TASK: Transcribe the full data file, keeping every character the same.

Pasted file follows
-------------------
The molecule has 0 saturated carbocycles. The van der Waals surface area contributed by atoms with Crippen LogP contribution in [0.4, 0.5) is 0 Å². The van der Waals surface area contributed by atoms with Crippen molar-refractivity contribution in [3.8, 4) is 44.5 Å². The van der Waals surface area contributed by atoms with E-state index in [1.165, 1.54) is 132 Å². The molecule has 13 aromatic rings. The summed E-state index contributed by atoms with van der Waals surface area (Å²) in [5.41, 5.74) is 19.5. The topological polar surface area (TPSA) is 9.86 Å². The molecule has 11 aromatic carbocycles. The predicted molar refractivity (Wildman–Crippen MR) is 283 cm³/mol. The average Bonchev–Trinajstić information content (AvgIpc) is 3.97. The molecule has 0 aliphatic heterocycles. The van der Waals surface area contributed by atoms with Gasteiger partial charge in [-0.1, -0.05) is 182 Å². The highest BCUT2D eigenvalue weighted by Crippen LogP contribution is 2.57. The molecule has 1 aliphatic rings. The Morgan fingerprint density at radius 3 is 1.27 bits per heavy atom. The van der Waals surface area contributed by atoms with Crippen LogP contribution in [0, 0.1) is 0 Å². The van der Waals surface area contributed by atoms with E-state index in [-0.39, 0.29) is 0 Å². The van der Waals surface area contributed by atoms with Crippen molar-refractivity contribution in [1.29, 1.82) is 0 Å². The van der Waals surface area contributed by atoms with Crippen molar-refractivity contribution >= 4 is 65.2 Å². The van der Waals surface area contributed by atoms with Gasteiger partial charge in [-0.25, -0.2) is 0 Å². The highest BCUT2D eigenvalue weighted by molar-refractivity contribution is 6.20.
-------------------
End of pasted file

The molecule has 0 saturated carbocycles. The van der Waals surface area contributed by atoms with Crippen LogP contribution in [0.4, 0.5) is 0 Å². The van der Waals surface area contributed by atoms with Crippen molar-refractivity contribution in [3.8, 4) is 44.5 Å². The van der Waals surface area contributed by atoms with E-state index in [1.165, 1.54) is 132 Å². The molecule has 13 aromatic rings. The summed E-state index contributed by atoms with van der Waals surface area (Å²) in [5.41, 5.74) is 19.5. The topological polar surface area (TPSA) is 9.86 Å². The molecule has 11 aromatic carbocycles. The predicted molar refractivity (Wildman–Crippen MR) is 283 cm³/mol. The average Bonchev–Trinajstić information content (AvgIpc) is 3.97. The molecule has 0 aliphatic heterocycles. The van der Waals surface area contributed by atoms with Gasteiger partial charge in [-0.1, -0.05) is 182 Å². The highest BCUT2D eigenvalue weighted by Crippen LogP contribution is 2.57. The molecule has 1 aliphatic rings. The Morgan fingerprint density at radius 3 is 1.27 bits per heavy atom. The van der Waals surface area contributed by atoms with Crippen LogP contribution in [0, 0.1) is 0 Å². The van der Waals surface area contributed by atoms with E-state index in [-0.39, 0.29) is 0 Å². The van der Waals surface area contributed by atoms with Crippen molar-refractivity contribution in [1.29, 1.82) is 0 Å². The van der Waals surface area contributed by atoms with Crippen molar-refractivity contribution >= 4 is 65.2 Å². The van der Waals surface area contributed by atoms with Gasteiger partial charge in [-0.25, -0.2) is 0 Å². The highest BCUT2D eigenvalue weighted by molar-refractivity contribution is 6.20.